Systems Theory and Cybernetics
was proposed by Ludwig von Bertalanffy (1901–1972), a biologist who worked on the basic principles of life and searched for universal laws of organization [80
]. The basic concepts of the systems approach are: (i) a system is a whole that functions by virtue of the interaction of its parts, and (ii) is defined by its elements and the relationship among these elements; (iii) the systems approach integrates the analytic and synthetic methods by taking into account the interaction of the system with its environment; (iv) living structures are open systems, which interact with other systems outside of themselves. Bertalanffy’s conceptual model of the living organism as an open system has had revolutionary implications for life and behavioral sciences.
, as a scientific discipline has been named by Norbert Wiener (1894–1964). It was the title of his book with the subtitle Control and Communication in the Animal and the Machine [86
]. Cybernetics was a pluralistic theory and an interdisciplinary movement of a number of leading intellectuals. The term cybernetics goes back to Plato, when he explained the principles of political self-governance. goal-directed behavior
Wiener himself emphasized the role of feedback mechanisms in the goal-oriented systems. While the physiologists already knew that the involuntary (autonomous) nervous systems control Bernard’s internal milieu, he extended the concept suggesting that the voluntary nervous system may control the environment by some feedback mechanisms and searched for a theory of goal-oriented behavior. This theory supplemented with the concept of circular causality promised a new framework to understand the behavior of animals, humans, and computers just under design and construction that time.
The other supporting pillar of cybernetics is the brain-computer analogy suggested by the spirit of the McCulloch-Pitts Neuron (MCP neuron). An MCP [55
] neuron is a formal model, and it can be identified as a binary threshold unit. A neuron initiates an impulse if the weighted sum of their inputs exceeds a threshold, otherwise it remains in silence.The MCP model framework wanted to capture the logical basis of neural computation, and intentionally contains neurobiological simplifications. The state is binary, the time is discrete, the threshold and the wiring are fixed. Chemical and electrical interactions are neglected, glial cells are also not taken into consideration. McCulloch and Pitts showed that a large enough number of synchronously updated neurons connected by appropriate weights could perform many possible computations. From retrospective we see that bottom up models of brain regions can be built based on networks of interconnected single cell models.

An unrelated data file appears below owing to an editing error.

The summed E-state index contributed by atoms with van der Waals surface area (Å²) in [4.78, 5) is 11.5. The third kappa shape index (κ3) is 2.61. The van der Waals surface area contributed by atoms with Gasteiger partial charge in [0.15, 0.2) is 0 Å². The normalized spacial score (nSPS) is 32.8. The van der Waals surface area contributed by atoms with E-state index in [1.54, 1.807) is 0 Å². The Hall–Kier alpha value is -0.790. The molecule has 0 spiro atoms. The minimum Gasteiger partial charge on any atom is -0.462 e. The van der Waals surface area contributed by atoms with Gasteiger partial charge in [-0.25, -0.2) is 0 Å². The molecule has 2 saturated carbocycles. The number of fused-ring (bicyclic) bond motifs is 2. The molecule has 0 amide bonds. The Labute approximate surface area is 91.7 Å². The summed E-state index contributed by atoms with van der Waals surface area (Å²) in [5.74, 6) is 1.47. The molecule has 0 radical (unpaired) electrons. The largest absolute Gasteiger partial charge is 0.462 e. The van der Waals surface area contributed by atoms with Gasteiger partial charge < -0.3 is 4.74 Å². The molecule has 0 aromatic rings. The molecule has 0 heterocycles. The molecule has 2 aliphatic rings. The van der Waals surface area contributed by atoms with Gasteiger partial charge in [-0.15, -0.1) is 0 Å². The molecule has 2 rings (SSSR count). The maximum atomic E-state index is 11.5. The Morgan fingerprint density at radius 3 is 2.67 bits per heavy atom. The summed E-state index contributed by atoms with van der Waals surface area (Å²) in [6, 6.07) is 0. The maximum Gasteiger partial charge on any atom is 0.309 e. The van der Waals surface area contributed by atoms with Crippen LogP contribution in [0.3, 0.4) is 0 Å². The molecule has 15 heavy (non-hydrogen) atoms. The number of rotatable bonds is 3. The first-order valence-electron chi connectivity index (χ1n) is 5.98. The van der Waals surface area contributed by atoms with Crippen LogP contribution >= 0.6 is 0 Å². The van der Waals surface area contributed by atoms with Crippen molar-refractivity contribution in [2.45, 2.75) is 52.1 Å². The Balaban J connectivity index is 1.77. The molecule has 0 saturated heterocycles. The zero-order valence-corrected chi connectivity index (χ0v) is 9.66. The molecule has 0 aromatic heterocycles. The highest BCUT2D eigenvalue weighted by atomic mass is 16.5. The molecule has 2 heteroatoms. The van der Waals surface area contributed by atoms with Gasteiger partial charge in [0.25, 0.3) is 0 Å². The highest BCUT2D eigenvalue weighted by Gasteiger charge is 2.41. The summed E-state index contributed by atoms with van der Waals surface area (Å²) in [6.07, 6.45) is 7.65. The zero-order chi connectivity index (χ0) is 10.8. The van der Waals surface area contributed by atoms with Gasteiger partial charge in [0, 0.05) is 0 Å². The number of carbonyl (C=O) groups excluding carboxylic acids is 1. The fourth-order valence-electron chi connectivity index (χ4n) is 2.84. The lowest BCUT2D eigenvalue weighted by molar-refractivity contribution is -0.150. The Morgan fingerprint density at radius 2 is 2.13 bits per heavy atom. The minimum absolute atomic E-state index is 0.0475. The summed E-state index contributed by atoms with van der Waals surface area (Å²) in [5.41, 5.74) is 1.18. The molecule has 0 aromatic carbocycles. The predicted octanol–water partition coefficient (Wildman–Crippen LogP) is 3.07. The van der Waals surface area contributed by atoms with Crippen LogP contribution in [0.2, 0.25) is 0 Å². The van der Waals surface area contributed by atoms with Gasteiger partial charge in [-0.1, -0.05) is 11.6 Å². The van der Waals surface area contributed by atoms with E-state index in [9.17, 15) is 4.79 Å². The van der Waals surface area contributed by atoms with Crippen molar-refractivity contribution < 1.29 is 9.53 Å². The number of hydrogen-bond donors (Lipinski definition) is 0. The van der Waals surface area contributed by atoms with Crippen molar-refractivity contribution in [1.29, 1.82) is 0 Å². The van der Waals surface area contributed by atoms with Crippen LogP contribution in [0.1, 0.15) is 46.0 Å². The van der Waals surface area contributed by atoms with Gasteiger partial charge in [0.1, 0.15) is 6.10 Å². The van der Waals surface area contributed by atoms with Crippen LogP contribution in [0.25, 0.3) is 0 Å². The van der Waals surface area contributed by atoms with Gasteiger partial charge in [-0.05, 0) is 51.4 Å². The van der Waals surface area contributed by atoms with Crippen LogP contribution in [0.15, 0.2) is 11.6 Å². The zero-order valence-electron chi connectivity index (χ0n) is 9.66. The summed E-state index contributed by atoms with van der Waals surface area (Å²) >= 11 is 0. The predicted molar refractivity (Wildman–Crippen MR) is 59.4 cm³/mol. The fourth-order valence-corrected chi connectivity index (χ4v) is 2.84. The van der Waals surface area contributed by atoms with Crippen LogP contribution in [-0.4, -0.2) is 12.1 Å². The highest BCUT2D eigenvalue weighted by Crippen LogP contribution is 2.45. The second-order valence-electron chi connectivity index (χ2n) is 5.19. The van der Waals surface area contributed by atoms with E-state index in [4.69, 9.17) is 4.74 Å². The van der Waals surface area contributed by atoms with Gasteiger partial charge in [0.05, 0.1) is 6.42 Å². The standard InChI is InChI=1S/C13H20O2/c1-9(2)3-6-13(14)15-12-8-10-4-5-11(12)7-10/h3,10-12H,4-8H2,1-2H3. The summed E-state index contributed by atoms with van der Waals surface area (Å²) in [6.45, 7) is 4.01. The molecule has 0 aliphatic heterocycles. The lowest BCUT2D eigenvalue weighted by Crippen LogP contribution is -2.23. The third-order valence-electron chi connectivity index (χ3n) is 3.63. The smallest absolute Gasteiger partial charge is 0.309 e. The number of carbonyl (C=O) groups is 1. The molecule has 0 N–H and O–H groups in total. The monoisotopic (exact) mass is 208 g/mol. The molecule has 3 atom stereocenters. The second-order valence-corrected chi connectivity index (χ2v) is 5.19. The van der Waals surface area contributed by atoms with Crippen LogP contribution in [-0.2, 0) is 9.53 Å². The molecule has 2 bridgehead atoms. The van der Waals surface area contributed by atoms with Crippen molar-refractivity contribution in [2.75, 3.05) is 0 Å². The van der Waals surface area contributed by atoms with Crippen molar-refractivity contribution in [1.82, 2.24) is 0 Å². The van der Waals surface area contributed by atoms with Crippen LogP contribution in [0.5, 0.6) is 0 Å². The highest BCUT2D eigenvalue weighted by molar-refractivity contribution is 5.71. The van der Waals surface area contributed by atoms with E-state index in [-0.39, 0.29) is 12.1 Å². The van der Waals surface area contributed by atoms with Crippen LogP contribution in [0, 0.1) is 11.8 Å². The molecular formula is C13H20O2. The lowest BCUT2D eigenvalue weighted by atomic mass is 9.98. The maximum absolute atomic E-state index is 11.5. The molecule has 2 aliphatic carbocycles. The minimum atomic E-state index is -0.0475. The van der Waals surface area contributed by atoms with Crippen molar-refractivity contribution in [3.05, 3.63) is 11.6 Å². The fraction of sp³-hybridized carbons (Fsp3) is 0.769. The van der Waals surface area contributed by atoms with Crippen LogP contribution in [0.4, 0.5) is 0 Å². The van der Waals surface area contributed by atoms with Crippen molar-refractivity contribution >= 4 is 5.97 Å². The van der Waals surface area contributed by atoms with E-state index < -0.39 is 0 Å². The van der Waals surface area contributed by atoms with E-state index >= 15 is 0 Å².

McCulloch (1898–1969) served as the chairman of a series of conferences (Macy conferences held between 1946–1953 sponsored by and named after the Macy Foundation, where at the beginning Wiener also played an important role. The main topics of the conferences were: (i) Applicability of a Logic Machine Model to both Brain and Computer, (ii) Analogies between Organisms and Machines; (iii) Information Theory; (iv) Neuroses and Pathology of Mental Life and (v) Human and Social Communication.
Systems theory and cybernetics emphasized the importance of organization principles and the have anticipated the use of abstract computational models in biology to study normal and pathological phenomena.
Genetic Determinism, Biological Complexity and Systems Biology
It is a mere coincidence that the last Macy conference was held in the same year (1953) when the Watson–Crick [11
] paper was published. The research program of the new “molecular biology” suggested that the replication, transcription and translation of the genetic material should and could be explained by chemical mechanisms. Crick’s central dogma of molecular biology stated that there was a unidirectional information flow from DNA via RNA (ribonucleic acid) to proteins.
While the central dogma was enormously successful in discovering many detailed chemical processes of life phenomena, philosophically it suggested, as Crick himself wrote [10
], that “the ultimate aim of the modern movement in biology is to explain all biology in terms of physics and chemistry”.1
The central dogma led to genetic determinism
. While certain phenotypes can be mapped to a single gene, the extreme form of genetic determinism, which probably nobody believes, would state that all phenotypes are purely genetically determined. Genetic determinism has lost its attraction as a unique explanation for the appearance of specific phenotypic traits. After 60 years of extensive research in molecular biology, there is a very good understanding of the intricate mechanisms that allow genes to be translated into proteins. However, this knowledge has given us very little insight about the causal chains
that link genes to the morphological and other phenotypic traits of organisms [48
]. Also, human diseases due to genetic disorders are the results of the interaction of many gene products. One generally used method to understand the performance of a complex genetic networks is the transgenic
In the spirit of systems theory and of cybernetics Robert Rosen (1934–1998) [58
] gave a formalism, which connected phenotype
(i.e. what we can observe directly about an organism) and genotype
(the genetic makeup). In particular, phenotype is interpreted as being “caused” by genotype. He also argued that to understand biological phenotype, in addition to the Newtonian paradigm, the organizational principles should be uncovered. He realized that a crucial property of living systems, that while they are thermodynamically open systems, organizationally they should be closed. To put it in another way, all components, which are subject of degradation due to ordinary wear and tear, should be repaired or resynthesized within the cell. Rosen gave a mathematical framework to show how it is possible to do.